1. TEXAS (3-0)
2. ARKANSAS (3-1)
3. TEXAS TECH (3-1)
Lunching on steak four hours before his Texas Longhorns were to meet UCLA, Darrell Royal considered the possibilities. "We've had a variety of defenses thrown at us," he said, "and we've tried to anticipate them all. I was wondering what we might have missed, so I got to thinking that UCLA might try to send their end after our wide man in the triple option on every play. It would be a bold move, and I wondered what it would do to us." Royal discussed the question with his assistants but decided not to bother Eddie Phillips, the Longhorns' new quarterback. It was too late to go back to the blackboard. By late in the afternoon the Bruins had successfully shadowed both Phillips and his wide man with a bearish brand of man-for-man defense and held the Texans to one touchdown and two long field goals.
Meanwhile, Quarterback Dennis Dummit of UCLA had passed for 340 yards and a pair of touchdowns on 19 completions, and the surprising Bruins were ahead 17-13 with 20 seconds left. The Longhorns' 23-game winning streak, the longest in college football, not to mention the defense of their national championship, depended on a third-and-19 play with the ball on the UCLA 45-yard line. All-America receiver Cotton Speyrer ran downfield and cut to his left past two defenders. Phillips threw. Speyrer caught the ball at the 25 and raced into the end zone. "You don't have to apologize for beating a fine team like UCLA, no matter how you beat them," Royal said later. "Sure, luck is involved—but you have to be in a position for luck to happen. Luck doesn't go around looking for a stumblebum."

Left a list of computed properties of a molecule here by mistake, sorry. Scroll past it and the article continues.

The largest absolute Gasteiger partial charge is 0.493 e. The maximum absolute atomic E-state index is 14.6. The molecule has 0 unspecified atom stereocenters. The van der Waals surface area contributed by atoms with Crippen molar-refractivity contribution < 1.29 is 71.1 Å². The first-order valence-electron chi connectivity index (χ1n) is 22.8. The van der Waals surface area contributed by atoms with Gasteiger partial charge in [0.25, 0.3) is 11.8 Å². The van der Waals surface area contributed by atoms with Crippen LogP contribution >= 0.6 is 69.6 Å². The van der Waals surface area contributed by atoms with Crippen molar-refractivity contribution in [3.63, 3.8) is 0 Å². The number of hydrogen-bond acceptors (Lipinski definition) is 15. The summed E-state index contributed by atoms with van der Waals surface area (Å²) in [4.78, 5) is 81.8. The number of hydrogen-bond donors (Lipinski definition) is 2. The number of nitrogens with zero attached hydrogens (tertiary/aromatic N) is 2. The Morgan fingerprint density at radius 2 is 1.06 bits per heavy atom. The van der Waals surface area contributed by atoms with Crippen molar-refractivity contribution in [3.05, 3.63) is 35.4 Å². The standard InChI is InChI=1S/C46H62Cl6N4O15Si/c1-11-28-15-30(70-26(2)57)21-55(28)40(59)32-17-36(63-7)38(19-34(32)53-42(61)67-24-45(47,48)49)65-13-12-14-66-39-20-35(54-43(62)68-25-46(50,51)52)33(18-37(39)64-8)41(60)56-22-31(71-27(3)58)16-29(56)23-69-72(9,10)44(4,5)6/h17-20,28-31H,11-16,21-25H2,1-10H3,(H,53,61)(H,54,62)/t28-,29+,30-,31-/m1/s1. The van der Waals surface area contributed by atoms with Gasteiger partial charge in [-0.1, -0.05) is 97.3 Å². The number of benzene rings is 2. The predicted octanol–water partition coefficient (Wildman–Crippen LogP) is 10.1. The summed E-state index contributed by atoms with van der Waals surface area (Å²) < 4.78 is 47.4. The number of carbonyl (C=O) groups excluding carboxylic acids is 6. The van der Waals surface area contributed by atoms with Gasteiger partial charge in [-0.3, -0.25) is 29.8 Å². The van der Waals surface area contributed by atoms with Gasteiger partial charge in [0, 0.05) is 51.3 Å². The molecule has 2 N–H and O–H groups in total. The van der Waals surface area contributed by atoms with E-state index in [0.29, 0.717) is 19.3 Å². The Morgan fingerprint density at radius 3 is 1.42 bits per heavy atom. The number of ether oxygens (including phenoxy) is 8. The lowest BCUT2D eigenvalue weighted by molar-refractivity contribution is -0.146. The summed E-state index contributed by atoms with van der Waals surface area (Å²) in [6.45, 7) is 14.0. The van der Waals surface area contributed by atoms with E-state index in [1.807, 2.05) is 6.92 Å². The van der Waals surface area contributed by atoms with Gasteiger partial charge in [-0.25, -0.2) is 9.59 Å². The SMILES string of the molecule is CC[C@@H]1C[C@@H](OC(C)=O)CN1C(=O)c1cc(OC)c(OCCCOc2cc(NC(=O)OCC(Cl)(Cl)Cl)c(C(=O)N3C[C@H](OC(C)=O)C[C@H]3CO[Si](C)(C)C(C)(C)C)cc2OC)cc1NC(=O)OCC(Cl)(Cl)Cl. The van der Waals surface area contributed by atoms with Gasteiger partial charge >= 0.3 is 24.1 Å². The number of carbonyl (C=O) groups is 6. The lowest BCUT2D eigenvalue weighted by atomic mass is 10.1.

Early last week it appeared that Bill Burnett's shoulder separation would keep the most-traveled ballcarrier in Arkansas history on the sideline against TCU. But when game time arrived Burnett said, "I can't see missing a game when I can stand the pain." Thereupon he scored four touchdowns as the Razorbacks routed the Frogs 49-14, the widest margin in their 50-year series. The Arkansas defense held Steve Judy, TCU's sprint-out quarterback, to minus seven yards rushing. "I've got another year to try," said Judy, "but it seems like that's what I say every year."
Rice Coach Bo Hagan is nothing if not optimistic. After his Owls were beaten 24-0 by LSU two weeks ago, Hagan said his defense had jelled. "It's hard for people to believe a coach when he says something like that," Hagan admitted. But as of Saturday Hagan could afford to look owlish, for Rice shut out California 28-0.
Texas Tech was slicker against Santa Barbara after its frantic loss to Texas the previous week. The Red Raiders oiled in 63-21.
1. MISSISSIPPI (3-0)
2. AUBURN (3-0)
3. GEORGIA TECH (4-0)
Army ventured into Knoxville, Tenn. to try its Southern strategy, but it was an ill-conceived campaign. Tennessee scored 28 points during the first half, and in the final quarter the reserves added three more touchdowns. The margin of defeat, 48-3, was Army's second alltime worst, but the day could have been even more embarrassing. Only a missed extra point prevented the Cadets from yielding the highest enemy score in the Academy's 80-year football history.